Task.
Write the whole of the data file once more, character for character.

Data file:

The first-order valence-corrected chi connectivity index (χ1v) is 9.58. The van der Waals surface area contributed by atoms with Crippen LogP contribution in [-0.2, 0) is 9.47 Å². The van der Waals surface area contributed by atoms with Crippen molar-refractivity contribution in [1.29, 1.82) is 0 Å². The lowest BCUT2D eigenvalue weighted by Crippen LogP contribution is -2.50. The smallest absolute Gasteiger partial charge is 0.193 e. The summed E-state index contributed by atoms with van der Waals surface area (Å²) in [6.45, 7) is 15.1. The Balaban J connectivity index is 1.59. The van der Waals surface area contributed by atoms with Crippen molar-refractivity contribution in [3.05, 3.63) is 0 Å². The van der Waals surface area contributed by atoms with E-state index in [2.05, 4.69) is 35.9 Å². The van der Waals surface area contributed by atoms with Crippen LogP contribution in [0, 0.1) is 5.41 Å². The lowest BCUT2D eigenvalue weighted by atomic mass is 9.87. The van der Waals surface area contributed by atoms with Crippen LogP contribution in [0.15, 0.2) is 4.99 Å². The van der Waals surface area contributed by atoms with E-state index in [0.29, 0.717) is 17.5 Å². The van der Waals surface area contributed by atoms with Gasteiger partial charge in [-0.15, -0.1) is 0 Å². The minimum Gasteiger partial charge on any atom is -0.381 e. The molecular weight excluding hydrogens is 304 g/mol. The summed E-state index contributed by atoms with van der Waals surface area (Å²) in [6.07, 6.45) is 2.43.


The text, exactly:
The first-order valence-corrected chi connectivity index (χ1v) is 9.58. The van der Waals surface area contributed by atoms with Crippen LogP contribution in [-0.2, 0) is 9.47 Å². The van der Waals surface area contributed by atoms with Crippen molar-refractivity contribution in [1.29, 1.82) is 0 Å². The lowest BCUT2D eigenvalue weighted by Crippen LogP contribution is -2.50. The smallest absolute Gasteiger partial charge is 0.193 e. The summed E-state index contributed by atoms with van der Waals surface area (Å²) in [6.45, 7) is 15.1. The Balaban J connectivity index is 1.59. The van der Waals surface area contributed by atoms with Crippen molar-refractivity contribution in [3.05, 3.63) is 0 Å². The van der Waals surface area contributed by atoms with E-state index in [2.05, 4.69) is 35.9 Å². The van der Waals surface area contributed by atoms with Crippen LogP contribution in [0, 0.1) is 5.41 Å². The lowest BCUT2D eigenvalue weighted by atomic mass is 9.87. The van der Waals surface area contributed by atoms with Crippen LogP contribution in [0.15, 0.2) is 4.99 Å². The van der Waals surface area contributed by atoms with E-state index in [0.29, 0.717) is 17.5 Å². The van der Waals surface area contributed by atoms with Gasteiger partial charge in [-0.15, -0.1) is 0 Å². The minimum Gasteiger partial charge on any atom is -0.381 e. The molecular weight excluding hydrogens is 304 g/mol. The summed E-state index contributed by atoms with van der Waals surface area (Å²) in [6.07, 6.45) is 2.43.